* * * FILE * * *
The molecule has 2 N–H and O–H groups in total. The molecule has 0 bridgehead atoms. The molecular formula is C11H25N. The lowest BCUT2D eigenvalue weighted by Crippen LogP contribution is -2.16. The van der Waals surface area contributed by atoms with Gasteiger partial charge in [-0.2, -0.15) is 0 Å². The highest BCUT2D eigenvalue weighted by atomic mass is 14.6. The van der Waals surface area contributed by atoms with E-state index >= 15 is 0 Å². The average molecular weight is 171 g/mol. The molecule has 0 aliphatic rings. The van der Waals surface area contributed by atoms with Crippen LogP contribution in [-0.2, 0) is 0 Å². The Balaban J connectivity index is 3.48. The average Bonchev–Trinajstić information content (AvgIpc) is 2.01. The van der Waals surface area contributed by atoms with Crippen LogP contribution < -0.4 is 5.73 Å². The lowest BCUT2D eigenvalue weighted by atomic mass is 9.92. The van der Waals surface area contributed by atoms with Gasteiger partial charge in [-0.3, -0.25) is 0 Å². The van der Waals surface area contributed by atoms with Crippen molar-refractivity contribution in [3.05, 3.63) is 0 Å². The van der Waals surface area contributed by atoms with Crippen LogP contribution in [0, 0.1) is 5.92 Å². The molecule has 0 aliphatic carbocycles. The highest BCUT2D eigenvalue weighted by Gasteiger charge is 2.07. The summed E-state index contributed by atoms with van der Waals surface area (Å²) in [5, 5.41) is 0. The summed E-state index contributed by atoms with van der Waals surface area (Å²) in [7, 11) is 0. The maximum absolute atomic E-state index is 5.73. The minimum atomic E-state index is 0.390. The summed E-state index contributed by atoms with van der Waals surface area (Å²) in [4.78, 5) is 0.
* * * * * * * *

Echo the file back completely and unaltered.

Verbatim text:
The molecule has 2 N–H and O–H groups in total. The molecule has 0 bridgehead atoms. The molecular formula is C11H25N. The lowest BCUT2D eigenvalue weighted by Crippen LogP contribution is -2.16. The van der Waals surface area contributed by atoms with Gasteiger partial charge in [-0.2, -0.15) is 0 Å². The highest BCUT2D eigenvalue weighted by atomic mass is 14.6. The van der Waals surface area contributed by atoms with E-state index >= 15 is 0 Å². The average molecular weight is 171 g/mol. The molecule has 0 aliphatic rings. The van der Waals surface area contributed by atoms with Crippen LogP contribution in [-0.2, 0) is 0 Å². The Balaban J connectivity index is 3.48. The average Bonchev–Trinajstić information content (AvgIpc) is 2.01. The van der Waals surface area contributed by atoms with Crippen LogP contribution < -0.4 is 5.73 Å². The lowest BCUT2D eigenvalue weighted by atomic mass is 9.92. The van der Waals surface area contributed by atoms with Gasteiger partial charge in [-0.3, -0.25) is 0 Å². The van der Waals surface area contributed by atoms with Crippen molar-refractivity contribution in [3.05, 3.63) is 0 Å². The van der Waals surface area contributed by atoms with Crippen LogP contribution in [0, 0.1) is 5.92 Å². The molecule has 0 aliphatic carbocycles. The highest BCUT2D eigenvalue weighted by Gasteiger charge is 2.07. The summed E-state index contributed by atoms with van der Waals surface area (Å²) in [5, 5.41) is 0. The summed E-state index contributed by atoms with van der Waals surface area (Å²) in [7, 11) is 0. The maximum absolute atomic E-state index is 5.73. The minimum atomic E-state index is 0.390. The summed E-state index contributed by atoms with van der Waals surface area (Å²) in [4.78, 5) is 0.